Pomellato is turning to a traditional Japanese mending technique, the storied art of kintsugi, to upcycle damaged gemstones, such as jet and kogolong. Rather than being discarded, they are repurposed into one-of-a-kind jewels.
“I had long known the kintsugi technique and had always been fascinated by it, by the idea of breathing new life into something that is broken and make it even more precious,” said Pomellato’s creative director Vincenzo Castaldo. ” I believe it’s a beautiful thought.” He underscored the “great artisanal skills” needed to perfect this technique.
During a trip to Japan in 2019, Castaldo developed the idea to introduce kintsugi to Pomellato, believing the two share the same vision of beauty, embracing diversity and imperfection, and attracted by “the idea of celebrating your scars as a sign of strength through healing is a very contemporary philosophy. And repurposing rather than discarding is so relevant to our own lives and our commitment to sustainability.”
“Kintsugi embraces different areas, from art to fashion, it’s part of the Japanese people’s language and I found it intriguing for Pomellato, balancing perfection and imperfection,” continued Castaldo. The designer explained that kintsugi fits particularly well with the hard, opalescent and generally sizeable stones Pomellato employs. The jeweler’s artisans craft the stones repaired by the Japanese artists into rings, earrings and pendants.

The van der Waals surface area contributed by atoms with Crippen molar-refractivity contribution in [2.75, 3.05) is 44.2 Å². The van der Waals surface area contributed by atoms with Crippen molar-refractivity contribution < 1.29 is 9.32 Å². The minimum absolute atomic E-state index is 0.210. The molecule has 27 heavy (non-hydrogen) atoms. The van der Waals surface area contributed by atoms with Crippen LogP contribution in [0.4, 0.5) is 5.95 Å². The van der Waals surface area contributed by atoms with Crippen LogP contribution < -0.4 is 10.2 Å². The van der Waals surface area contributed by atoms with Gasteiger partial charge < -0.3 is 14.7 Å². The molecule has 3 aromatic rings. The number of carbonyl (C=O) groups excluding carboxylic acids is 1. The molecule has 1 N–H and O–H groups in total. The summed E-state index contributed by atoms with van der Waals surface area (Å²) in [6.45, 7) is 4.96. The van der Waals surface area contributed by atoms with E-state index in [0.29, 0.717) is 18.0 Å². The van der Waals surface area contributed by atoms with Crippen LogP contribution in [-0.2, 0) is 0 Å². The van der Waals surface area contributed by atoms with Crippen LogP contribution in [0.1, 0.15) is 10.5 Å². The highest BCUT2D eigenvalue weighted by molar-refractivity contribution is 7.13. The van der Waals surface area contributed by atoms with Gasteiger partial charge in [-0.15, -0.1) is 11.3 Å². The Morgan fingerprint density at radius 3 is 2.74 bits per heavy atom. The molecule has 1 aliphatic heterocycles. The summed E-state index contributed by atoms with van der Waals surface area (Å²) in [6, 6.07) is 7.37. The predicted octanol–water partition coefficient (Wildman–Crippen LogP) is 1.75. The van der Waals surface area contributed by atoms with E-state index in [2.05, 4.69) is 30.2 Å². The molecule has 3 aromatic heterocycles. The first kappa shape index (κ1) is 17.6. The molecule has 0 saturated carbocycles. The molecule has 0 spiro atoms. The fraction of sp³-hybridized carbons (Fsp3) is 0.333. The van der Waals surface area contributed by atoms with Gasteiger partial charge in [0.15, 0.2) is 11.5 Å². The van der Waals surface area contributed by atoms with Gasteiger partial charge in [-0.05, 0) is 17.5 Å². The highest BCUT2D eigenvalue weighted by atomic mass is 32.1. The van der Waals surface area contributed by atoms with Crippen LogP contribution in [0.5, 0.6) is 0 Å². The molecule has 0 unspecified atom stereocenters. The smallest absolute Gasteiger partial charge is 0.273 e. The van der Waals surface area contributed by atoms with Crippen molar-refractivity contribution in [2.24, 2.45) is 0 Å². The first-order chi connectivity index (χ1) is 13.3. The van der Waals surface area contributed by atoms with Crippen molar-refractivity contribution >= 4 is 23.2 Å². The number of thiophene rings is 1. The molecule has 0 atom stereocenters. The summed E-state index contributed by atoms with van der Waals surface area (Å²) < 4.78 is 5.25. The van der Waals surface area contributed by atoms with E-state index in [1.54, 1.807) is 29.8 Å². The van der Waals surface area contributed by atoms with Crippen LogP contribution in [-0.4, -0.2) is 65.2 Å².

Prices range from $10,000 to $18,000.
Examples of products include a parure of ring, pendant and earrings in pink gold with jet and black diamonds, or in pink gold with kogolong and brown diamonds.
Castaldo said the kintsugi process requires time and patience over seven steps. “In the hands of a lacquer master, a glue paste is made that is swiftly but precisely applied. The expertise lies in reassembling the many components before the lacquer bonds forever. After several weeks of gentle drying, the glue is sanded down to lie flush with the surface. As a final step, the master craftsman skillfully applies gold to the seams,” he explained.
“At this moment, this is like a pill of energy and joy, creativity feeds on such experiments,” said Castaldo, referring to the current uncertainties and restrictions, impacted by the pandemic.
From mid-January, the capsule is exclusively available in Tokyo at Pomellato’s Ginza boutique. It will then be selectively distributed around the world in Pomellato boutiques in New York, Paris, London, Milan and Hamburg.
It will also be presented during Paris Haute Couture week later this month.
The name kintsugi comes from the Japanese “kin” (meaning gold) and “tsugi” (to mend) and dates back to around the 15th century. “Legend has it that the shogun Ashikaga Yoshimasa sent his favorite tea bowl to China to be repaired,” said Castaldo. “He was disappointed with the result until it was eventually restored with resin and powdered gold, the first example of kintsugi.”